Tag Archives: competition

NASPAA-Batten Student Simulation Competition – Self-Nominations now Open!

The 2017 NASPAA-Batten Student Simulation Competition will occur the weekend of Saturday, February 25, 2017 and be focused on Food Security. This is an exciting opportunity for students to showcase their abilities and network with other students in the field, while bringing awareness to excellence in public service education!

Student self-nominations are open today! Learn more here.

Follow Up from ASPA’s Conference in Seattle

Student (now alumnus!) Brandon Ford, who was also the President of the ICMA Villanova Chapter, attended ASPA’s conference in Seattle, Washington in March. This conference is also where Brandon received his award for Outstanding Student Paper! Check out some photo highlights from the conference.

Great work, Brandon!

 

 

NASPAA 2016 Annual Awards – Manuscript Award

Entries are open for NASPAA’s 2016 Annual Awards, in particular the Pi Alpha Alpha Master’s Degree Manuscript Award, which recognizes an outstanding manuscript written by a Master’s student. Note that you do not have to be a member of Pi Alpha Alpha to enter!

You can nominate yourself or be nominated by another person, for a paper written in any course! Check out further details here.

Nominations must be submitted by Wednesday, June 1st. Good luck!!

NASPAA Student Simulation Follow Up with Jon Quigley

You may remember the NASPAA Student Simulation Competition that was held back in February. One of our MPA students, Jonathan Quigley, participated in the competition! We followed up with him about his submission, what the competition was like, and more!

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1) What exactly is the NASPAA Student Simulation Competition? Tell us a little bit about this year’s competition’s focus, which was global warming.

The NASPAA Student Simulation Competition is an annual competition that includes hundreds of public policy, public affairs, and public administration students in locations all across the world. Each region has two teams that compete to win the region and move on to a international competition. This event is designed to gain practical experience and network with like-minded peers from across your region. The 2016 competition was a simulation on climate change. The simulation was designed off of the 2015 United Nations Climate Change Conference held in Paris in December 2015. The goal of the simulation was to try to use various factors that influence climate change to lead to a 2 degrees Celsius increase in pre-Industiral Revolution temperatures by 2100 instead of the current projections which vary between 4 and 5 degrees Celsius increases by 2100.

2) What was your submission for the competition? What made you want to participate?

I was fortunate enough to work with a wonderful team to create our simulation using the software provided to us by Climate Interactive. I was on the Population & Consumption portion of our team which focused on how much GDP growth and population can be controlled. We learned quite quickly in the simulation that population controls do little to stop climate change, but can severally anger the countries in which they are imposed. We also learned that limiting GDP growth has massive effects on the populations’ happiness and on climate change outcomes by 2100. Other areas of focus were Fossil Fuels, Alternative Energy Sources, Carbon Taxes, Agriculture and Land Use, and Research and Development.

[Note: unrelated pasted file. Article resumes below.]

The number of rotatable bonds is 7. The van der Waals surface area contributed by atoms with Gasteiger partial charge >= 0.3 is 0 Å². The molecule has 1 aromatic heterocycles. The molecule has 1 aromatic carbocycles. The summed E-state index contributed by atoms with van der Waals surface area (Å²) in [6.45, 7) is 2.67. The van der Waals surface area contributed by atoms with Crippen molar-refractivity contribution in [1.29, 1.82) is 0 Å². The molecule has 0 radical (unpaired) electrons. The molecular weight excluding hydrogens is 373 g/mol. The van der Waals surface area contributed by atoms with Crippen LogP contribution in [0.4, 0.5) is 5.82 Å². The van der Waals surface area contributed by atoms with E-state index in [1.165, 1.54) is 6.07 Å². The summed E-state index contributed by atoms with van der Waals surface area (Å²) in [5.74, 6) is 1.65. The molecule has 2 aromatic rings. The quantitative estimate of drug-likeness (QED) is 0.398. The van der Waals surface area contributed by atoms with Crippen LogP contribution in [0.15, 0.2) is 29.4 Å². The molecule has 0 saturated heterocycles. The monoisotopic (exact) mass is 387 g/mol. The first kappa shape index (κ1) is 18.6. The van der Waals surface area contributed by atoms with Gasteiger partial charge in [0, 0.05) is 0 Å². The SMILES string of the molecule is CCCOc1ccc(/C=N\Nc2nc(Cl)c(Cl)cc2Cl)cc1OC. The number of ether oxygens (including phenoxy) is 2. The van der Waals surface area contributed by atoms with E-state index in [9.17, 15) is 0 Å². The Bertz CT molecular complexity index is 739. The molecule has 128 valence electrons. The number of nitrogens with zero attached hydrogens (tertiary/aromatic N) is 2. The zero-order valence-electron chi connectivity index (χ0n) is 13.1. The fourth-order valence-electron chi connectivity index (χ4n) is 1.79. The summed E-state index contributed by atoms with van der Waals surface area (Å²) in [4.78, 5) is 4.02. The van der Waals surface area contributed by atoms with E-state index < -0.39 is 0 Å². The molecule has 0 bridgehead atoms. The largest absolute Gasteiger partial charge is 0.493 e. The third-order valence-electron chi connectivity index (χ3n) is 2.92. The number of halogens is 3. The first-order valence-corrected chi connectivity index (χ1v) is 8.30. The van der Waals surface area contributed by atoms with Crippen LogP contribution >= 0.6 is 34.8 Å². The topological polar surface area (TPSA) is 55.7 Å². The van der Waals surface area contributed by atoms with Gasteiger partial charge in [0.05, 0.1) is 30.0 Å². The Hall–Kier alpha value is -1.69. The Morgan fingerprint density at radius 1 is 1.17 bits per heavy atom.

Upon learning of the competition and my personal interest in climate change and environmental conservation and preservation, I applied to be a part of this wonderful competition! My motivation lies in my love of the outdoors, parks, and knowledge that climate change is one of the most important, challenging, and dangerous threats to our species and this planet.

3) How has your experience with this competition benefited your career in public administration?

The NASPAA Simulation was an amazing experience! I met public policy, public affairs, and other public administrations from all over the Northeast and Mid-Atlantic regions. I met such a wide and diverse group of peers that I connected with and helped me think of climate change and the complex quagmire that is climate change in ways I never thought to view this threat from before. Not only did I network with people that I could be working with in the future, it also made me realize that the talent pool entering our field is diverse, adept, and hard working. This gives me great hope for the field of public administration as all of us at Villanova graduate and enter the field with other brilliant administrators, policy makers, and the public sector as a whole.

Great work, Jon! MPAers, you could participate in next year’s competition and gain great academic and professional experience! Details for the 2017 competition will be out in the next academic year.

Student Spotlight: Brandon Ford

Meet Brandon Ford! He is a current on-campus student and President of the Villanova ICMA Chapter. His paper, “The Benevolent Administrator” was just selected to receive ASPA’s Outstanding Student Paper Award from a nationwide competition! On top of all of that, he also recently just started a new position for the Municipality of Norristown! We had a lot to catch up with him on – check out what he had to say!

1) First things first, what is ASPA and the Outstanding Student Paper Award?

ASPA, which is short for the American Society for Public Administration, is one of the largest and most prominent professional associations dedicated to advancing the art and practice of public administration around the globe. In addition to the Society’s general advancement of the profession, ASPA members can become even more engaged in specific topics by joining one or more of ASPA’s twenty-one (21) issue-oriented Sections. Example of some of the many ASPA Sections include: Emergency and Crisis Management, Budgeting and Finance, Transportation Administration, and LGBT advocacy.

Earlier this week I was honored to be notified that my paper, “The Benevolent Administrator”, was selected to receive the Outstanding Student Paper Award from ASPA’s Section on Ethics and Integrity in Governance (SEIGOV). I had submitted my paper late last semester to the ASPA SEIGOV Student Paper Competition, which called for student papers that focused on any ethical issue in public administration (i.e. corruption, ethical integrity and responsibility, etc.). After a peer-review and a strict judging process by a panel of scholars, my paper was chosen to receive the award. As the recipient of the award, SEIGOV is sponsoring my attendance to the upcoming 2016 ASPA conference in Seattle, WA.